At the conclusion of the Flight Readiness Review held at Kennedy Space
Center today, NASA mission managers decided the Space Shuttle Atlantis is
ready for launch April 4 to the International Space Station (ISS). Mission
STS-110 marks the beginning of building a framework aboard the ISS that will
support power and cooling systems for future international laboratories.

Mission STS-110 will launch between 2 p.m. and 6 p.m. EST. The precise
launch time will be announced approximately 24 hours prior to liftoff.
Atlantis is carrying the first section of the station’s cross-beam truss
structure, a segment designated S0 (S-zero) that includes tracks and a
flatcar that will become the first space railway.

“This second shuttle flight in as many months will continue what already has
been a record-setting and spectacular year,” Space Shuttle Program Manager
Ron Dittemore said. “This flight is every bit as complex and challenging as
the Hubble maintenance flight completed a few weeks ago. It starts an
ambitious year of station missions, delivering more than 50 tons of
components by year’s end, and begins a new phase of assembly destined to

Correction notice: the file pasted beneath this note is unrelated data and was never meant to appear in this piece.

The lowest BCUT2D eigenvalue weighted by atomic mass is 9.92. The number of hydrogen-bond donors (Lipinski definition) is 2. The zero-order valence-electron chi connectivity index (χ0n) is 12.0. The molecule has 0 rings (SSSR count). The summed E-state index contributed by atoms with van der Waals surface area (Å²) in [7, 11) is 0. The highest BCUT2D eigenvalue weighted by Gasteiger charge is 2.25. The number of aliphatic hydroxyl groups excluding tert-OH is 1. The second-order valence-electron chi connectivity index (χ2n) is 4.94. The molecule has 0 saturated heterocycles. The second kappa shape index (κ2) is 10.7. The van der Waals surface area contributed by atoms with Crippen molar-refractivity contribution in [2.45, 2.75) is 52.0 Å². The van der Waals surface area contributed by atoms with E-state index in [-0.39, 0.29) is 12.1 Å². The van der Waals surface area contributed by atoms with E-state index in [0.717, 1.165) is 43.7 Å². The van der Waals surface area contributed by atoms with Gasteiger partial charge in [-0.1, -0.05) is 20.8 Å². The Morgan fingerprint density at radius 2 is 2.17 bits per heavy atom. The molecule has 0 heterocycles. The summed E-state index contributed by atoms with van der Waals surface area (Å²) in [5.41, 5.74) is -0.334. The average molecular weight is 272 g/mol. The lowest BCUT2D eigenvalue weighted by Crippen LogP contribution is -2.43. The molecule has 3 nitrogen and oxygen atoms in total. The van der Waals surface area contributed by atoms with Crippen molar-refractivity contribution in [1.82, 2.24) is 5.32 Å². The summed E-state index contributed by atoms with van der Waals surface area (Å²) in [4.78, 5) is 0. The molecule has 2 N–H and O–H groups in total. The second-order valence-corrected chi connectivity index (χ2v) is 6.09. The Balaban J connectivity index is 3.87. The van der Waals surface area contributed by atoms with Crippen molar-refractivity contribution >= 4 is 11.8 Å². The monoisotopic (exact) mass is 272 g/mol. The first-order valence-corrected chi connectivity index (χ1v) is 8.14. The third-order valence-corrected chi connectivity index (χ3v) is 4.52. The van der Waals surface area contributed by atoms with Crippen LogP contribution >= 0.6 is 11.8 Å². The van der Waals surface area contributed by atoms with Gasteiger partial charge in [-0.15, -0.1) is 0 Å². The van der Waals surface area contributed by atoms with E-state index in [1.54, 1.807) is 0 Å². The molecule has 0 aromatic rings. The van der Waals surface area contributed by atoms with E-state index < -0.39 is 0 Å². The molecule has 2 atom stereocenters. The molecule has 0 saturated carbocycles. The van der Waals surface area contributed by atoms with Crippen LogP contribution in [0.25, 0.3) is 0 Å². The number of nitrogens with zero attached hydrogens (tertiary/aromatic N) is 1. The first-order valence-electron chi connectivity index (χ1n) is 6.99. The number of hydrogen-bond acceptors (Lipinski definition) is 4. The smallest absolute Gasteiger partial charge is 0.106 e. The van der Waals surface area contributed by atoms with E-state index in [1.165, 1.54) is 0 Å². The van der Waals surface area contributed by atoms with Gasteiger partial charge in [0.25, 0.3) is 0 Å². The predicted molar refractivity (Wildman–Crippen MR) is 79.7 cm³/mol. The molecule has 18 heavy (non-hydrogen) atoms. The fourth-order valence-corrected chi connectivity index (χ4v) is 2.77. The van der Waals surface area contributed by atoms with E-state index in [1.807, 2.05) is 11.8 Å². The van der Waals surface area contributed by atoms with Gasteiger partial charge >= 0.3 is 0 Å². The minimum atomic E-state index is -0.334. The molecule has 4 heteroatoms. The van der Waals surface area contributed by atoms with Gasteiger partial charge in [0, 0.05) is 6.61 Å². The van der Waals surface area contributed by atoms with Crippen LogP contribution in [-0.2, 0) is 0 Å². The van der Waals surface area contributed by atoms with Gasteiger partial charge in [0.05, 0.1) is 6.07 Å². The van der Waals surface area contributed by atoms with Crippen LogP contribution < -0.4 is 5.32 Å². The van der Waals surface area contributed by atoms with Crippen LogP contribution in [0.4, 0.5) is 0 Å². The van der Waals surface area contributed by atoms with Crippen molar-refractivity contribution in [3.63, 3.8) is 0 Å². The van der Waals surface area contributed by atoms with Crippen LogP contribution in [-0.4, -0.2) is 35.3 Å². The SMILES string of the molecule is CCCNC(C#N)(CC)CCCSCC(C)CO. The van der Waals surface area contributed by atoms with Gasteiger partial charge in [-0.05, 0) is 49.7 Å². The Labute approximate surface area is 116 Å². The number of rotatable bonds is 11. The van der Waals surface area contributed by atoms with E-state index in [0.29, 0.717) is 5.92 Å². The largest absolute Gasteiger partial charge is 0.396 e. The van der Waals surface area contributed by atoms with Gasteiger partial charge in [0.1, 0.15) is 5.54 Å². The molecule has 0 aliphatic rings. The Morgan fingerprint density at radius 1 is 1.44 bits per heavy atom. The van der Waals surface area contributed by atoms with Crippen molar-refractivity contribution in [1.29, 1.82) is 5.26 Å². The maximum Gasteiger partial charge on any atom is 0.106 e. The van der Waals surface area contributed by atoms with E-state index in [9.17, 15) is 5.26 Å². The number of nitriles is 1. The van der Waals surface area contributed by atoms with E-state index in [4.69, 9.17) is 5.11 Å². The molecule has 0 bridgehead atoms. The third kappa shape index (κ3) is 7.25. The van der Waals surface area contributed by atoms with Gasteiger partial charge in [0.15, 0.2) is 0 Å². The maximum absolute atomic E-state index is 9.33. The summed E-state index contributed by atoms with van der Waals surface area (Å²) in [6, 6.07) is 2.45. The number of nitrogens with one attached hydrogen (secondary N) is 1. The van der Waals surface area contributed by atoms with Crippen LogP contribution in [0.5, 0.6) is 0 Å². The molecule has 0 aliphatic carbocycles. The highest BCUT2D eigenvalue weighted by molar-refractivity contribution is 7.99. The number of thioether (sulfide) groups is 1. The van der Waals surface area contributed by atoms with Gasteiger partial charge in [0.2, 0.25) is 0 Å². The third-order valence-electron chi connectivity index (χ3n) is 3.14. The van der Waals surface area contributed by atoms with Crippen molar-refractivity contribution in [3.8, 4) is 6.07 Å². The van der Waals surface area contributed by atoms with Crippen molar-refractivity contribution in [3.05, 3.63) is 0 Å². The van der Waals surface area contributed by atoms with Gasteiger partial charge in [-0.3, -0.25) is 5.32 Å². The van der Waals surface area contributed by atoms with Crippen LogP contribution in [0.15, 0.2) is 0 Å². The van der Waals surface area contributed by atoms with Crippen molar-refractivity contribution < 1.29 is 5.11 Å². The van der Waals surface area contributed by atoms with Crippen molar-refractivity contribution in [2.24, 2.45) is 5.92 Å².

enhance what already is an unprecedented facility.”

The 44-foot S0 truss is the centerpiece of nine truss segments that
eventually will stretch 356 feet, the longest structure ever built in space,
and support almost an acre of solar panels and cooling radiators for future
European and Japanese research laboratories. Mounted on the S0 truss in
Alantis’ cargo bay is the Mobile Transporter, a rail car that will travel
almost 100 yards along the completed structure, moving the station’s
Canadian robotic arm within reach of maintenance and assembly work.

Air Force Lt. Col. Michael Bloomfield will command Atlantis, and Stephen
Frick (Cmdr., USN) will serve as pilot. Mission specialists will be Rex
Walheim (Lt. Col., USAF), Ellen Ochoa, Lee Morin (Capt. USN), Jerry Ross,
and Steven Smith. Ross will be making a record seventh shuttle flight,
becoming the most-launched U.S. astronaut in history. Working in teams of
two, Ross-Morin and Smith-Walheim, the astronauts will conduct four
spacewalks, taking on the appearance of high-rise construction workers as
they bolt girders, hook up electrical lines and install flood lights to
assemble the truss segment. Atlantis will be the first Space Shuttle to
visit the International Space Station’s Expedition Four crew – Commander
Yury Onufrienko and Flight Engineers Dan Bursch and Carl Walz – who have
been aboard the complex since December 2001.

Atlantis is scheduled to land at Kennedy Space Center, Fla., April 15.
STS-110 marks the 25th flight for Atlantis and the 109th in Shuttle history.